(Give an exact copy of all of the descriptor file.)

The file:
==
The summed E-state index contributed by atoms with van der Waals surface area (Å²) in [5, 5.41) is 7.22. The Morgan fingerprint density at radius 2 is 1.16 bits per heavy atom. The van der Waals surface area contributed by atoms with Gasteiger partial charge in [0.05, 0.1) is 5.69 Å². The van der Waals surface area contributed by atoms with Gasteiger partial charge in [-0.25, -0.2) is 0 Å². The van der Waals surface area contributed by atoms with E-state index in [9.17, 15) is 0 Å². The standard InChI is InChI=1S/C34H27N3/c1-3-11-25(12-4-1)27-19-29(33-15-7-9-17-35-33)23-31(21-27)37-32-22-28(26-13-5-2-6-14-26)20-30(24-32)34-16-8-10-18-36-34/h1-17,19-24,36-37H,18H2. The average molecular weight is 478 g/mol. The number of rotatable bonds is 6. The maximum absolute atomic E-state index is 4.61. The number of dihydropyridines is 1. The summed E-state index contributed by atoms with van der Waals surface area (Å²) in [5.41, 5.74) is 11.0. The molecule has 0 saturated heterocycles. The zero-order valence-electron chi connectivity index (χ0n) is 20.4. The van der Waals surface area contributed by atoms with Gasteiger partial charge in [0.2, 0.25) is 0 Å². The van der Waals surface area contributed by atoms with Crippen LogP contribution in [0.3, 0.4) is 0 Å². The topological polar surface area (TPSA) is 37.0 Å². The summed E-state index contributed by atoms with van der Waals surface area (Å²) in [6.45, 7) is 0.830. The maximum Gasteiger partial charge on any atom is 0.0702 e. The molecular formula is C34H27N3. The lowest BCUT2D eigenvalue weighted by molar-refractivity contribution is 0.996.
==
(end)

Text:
The summed E-state index contributed by atoms with van der Waals surface area (Å²) in [5, 5.41) is 7.22. The Morgan fingerprint density at radius 2 is 1.16 bits per heavy atom. The van der Waals surface area contributed by atoms with Gasteiger partial charge in [0.05, 0.1) is 5.69 Å². The van der Waals surface area contributed by atoms with Gasteiger partial charge in [-0.25, -0.2) is 0 Å². The van der Waals surface area contributed by atoms with E-state index in [9.17, 15) is 0 Å². The standard InChI is InChI=1S/C34H27N3/c1-3-11-25(12-4-1)27-19-29(33-15-7-9-17-35-33)23-31(21-27)37-32-22-28(26-13-5-2-6-14-26)20-30(24-32)34-16-8-10-18-36-34/h1-17,19-24,36-37H,18H2. The average molecular weight is 478 g/mol. The number of rotatable bonds is 6. The maximum absolute atomic E-state index is 4.61. The number of dihydropyridines is 1. The summed E-state index contributed by atoms with van der Waals surface area (Å²) in [5.41, 5.74) is 11.0. The molecule has 0 saturated heterocycles. The zero-order valence-electron chi connectivity index (χ0n) is 20.4. The van der Waals surface area contributed by atoms with Gasteiger partial charge in [0.2, 0.25) is 0 Å². The van der Waals surface area contributed by atoms with Crippen LogP contribution in [0.3, 0.4) is 0 Å². The topological polar surface area (TPSA) is 37.0 Å². The summed E-state index contributed by atoms with van der Waals surface area (Å²) in [6.45, 7) is 0.830. The maximum Gasteiger partial charge on any atom is 0.0702 e. The molecular formula is C34H27N3. The lowest BCUT2D eigenvalue weighted by molar-refractivity contribution is 0.996.